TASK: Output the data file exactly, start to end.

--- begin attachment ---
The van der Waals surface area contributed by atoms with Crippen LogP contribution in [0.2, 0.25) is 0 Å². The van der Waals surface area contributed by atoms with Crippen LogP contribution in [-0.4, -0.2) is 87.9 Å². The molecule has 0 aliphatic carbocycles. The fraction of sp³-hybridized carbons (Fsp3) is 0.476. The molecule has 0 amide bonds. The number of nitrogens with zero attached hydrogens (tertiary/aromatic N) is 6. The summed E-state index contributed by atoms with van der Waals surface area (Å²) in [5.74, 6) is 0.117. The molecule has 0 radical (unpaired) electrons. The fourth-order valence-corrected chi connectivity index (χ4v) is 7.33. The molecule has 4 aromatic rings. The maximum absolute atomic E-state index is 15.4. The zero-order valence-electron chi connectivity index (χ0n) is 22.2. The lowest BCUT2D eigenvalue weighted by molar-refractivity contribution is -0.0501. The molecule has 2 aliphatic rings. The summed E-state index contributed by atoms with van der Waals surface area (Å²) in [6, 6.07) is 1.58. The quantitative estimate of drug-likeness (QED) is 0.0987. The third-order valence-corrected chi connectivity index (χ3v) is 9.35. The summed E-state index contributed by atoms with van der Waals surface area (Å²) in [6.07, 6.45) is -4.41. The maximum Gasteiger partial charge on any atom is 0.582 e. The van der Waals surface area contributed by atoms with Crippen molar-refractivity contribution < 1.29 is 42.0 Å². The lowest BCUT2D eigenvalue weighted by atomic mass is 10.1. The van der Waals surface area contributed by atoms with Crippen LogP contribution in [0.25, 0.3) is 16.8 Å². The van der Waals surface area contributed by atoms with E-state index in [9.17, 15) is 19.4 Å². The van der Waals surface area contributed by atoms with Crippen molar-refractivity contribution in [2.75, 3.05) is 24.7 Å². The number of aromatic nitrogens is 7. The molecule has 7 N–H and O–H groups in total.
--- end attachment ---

The van der Waals surface area contributed by atoms with Crippen LogP contribution in [0.2, 0.25) is 0 Å². The van der Waals surface area contributed by atoms with Crippen LogP contribution in [-0.4, -0.2) is 87.9 Å². The molecule has 0 aliphatic carbocycles. The fraction of sp³-hybridized carbons (Fsp3) is 0.476. The molecule has 0 amide bonds. The number of nitrogens with zero attached hydrogens (tertiary/aromatic N) is 6. The summed E-state index contributed by atoms with van der Waals surface area (Å²) in [5.74, 6) is 0.117. The molecule has 0 radical (unpaired) electrons. The fourth-order valence-corrected chi connectivity index (χ4v) is 7.33. The molecule has 4 aromatic rings. The maximum absolute atomic E-state index is 15.4. The zero-order valence-electron chi connectivity index (χ0n) is 22.2. The lowest BCUT2D eigenvalue weighted by molar-refractivity contribution is -0.0501. The molecule has 2 aliphatic rings. The summed E-state index contributed by atoms with van der Waals surface area (Å²) in [6, 6.07) is 1.58. The quantitative estimate of drug-likeness (QED) is 0.0987. The third-order valence-corrected chi connectivity index (χ3v) is 9.35. The summed E-state index contributed by atoms with van der Waals surface area (Å²) in [6.07, 6.45) is -4.41. The maximum Gasteiger partial charge on any atom is 0.582 e. The van der Waals surface area contributed by atoms with Crippen molar-refractivity contribution < 1.29 is 42.0 Å². The lowest BCUT2D eigenvalue weighted by atomic mass is 10.1. The van der Waals surface area contributed by atoms with Crippen LogP contribution in [0.25, 0.3) is 16.8 Å². The van der Waals surface area contributed by atoms with E-state index in [9.17, 15) is 19.4 Å². The van der Waals surface area contributed by atoms with Crippen molar-refractivity contribution in [2.75, 3.05) is 24.7 Å². The number of aromatic nitrogens is 7. The molecule has 7 N–H and O–H groups in total.